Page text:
Javascript : Functions are Objects

Let’s talk about the different ways variables can work in Javascript. This stuff confused the heck out of me when I first started learning it, so I’m going to go over a lot of the different edge cases and try and give a more complete overview of what’s happening when you declare a variable.

What you should know going into Javascript is that it works differently than a typical object oriented language.

Everything in Javascript is an object (Functions are Objects)

This probably isn’t a surprise to you, or at least it’s probably not causing you to protest too much, especially if you’ve come out of C++ and are used to everything basically being an integer. But when I say that everything is an object, I don’t just mean in the backend.  I mean that you can treat everything like an object, all the time.

So where this changes things is in the way that you think about methods.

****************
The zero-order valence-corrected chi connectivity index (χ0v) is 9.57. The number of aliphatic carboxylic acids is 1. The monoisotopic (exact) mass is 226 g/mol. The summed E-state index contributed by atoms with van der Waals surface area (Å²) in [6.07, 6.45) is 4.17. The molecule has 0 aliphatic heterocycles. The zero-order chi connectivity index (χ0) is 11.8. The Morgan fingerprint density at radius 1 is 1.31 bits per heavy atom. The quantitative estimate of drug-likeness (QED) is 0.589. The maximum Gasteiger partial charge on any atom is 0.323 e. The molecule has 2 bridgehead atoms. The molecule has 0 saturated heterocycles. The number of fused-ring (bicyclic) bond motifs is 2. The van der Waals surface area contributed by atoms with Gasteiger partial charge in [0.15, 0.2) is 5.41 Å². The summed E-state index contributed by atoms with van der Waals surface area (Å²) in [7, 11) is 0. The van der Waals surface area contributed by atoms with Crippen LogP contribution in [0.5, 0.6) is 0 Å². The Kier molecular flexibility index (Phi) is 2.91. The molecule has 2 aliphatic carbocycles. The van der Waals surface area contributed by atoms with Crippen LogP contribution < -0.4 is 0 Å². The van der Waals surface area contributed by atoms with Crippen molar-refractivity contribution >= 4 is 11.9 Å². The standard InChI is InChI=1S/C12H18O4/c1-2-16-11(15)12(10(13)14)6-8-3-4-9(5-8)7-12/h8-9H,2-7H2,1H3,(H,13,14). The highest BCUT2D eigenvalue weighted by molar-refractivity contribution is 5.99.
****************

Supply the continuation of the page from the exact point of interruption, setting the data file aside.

This looks and behaves pretty much the way you might expect it to in another language, other than the whole printing out the text of the function. But if that’s some type of internal magic, fine.  Nothing out of the ordinary, right?

Ok, now we’re getting a little bit weirder. Functions are objects, which means you can assign them to variables.  aVariable isn’t an instance of arnold, the function itself (stored in arnold) is being passed into the variable.

Now that we know that we can pass functions around to variables, we’re going to do something a bit weirder.

This ought to be throwing alarm bells off in your head.  Let’s go a bit farther into this ‘functions are objects’ thing.  Arnold is a variable, pointing to an object, which happens to be a function, and functions and objects are one and the same.

When I made that function, I was also declaring the variable arnold, and arnold as a variable is no different than any other Javascript variable. Which means that it can be reassigned, in this case to a new function.

Also, because javascript is weakly typed, I can do this, just to further drive the point home.

Incidentally, this is the reason you’ll sometimes see functions defined in two different ways.  Either way is acceptable.

There’s some more stuff to talk about in this area with the ‘this’ keyword and the way Javascript treats pointers and references, but that’s a subject for another post.

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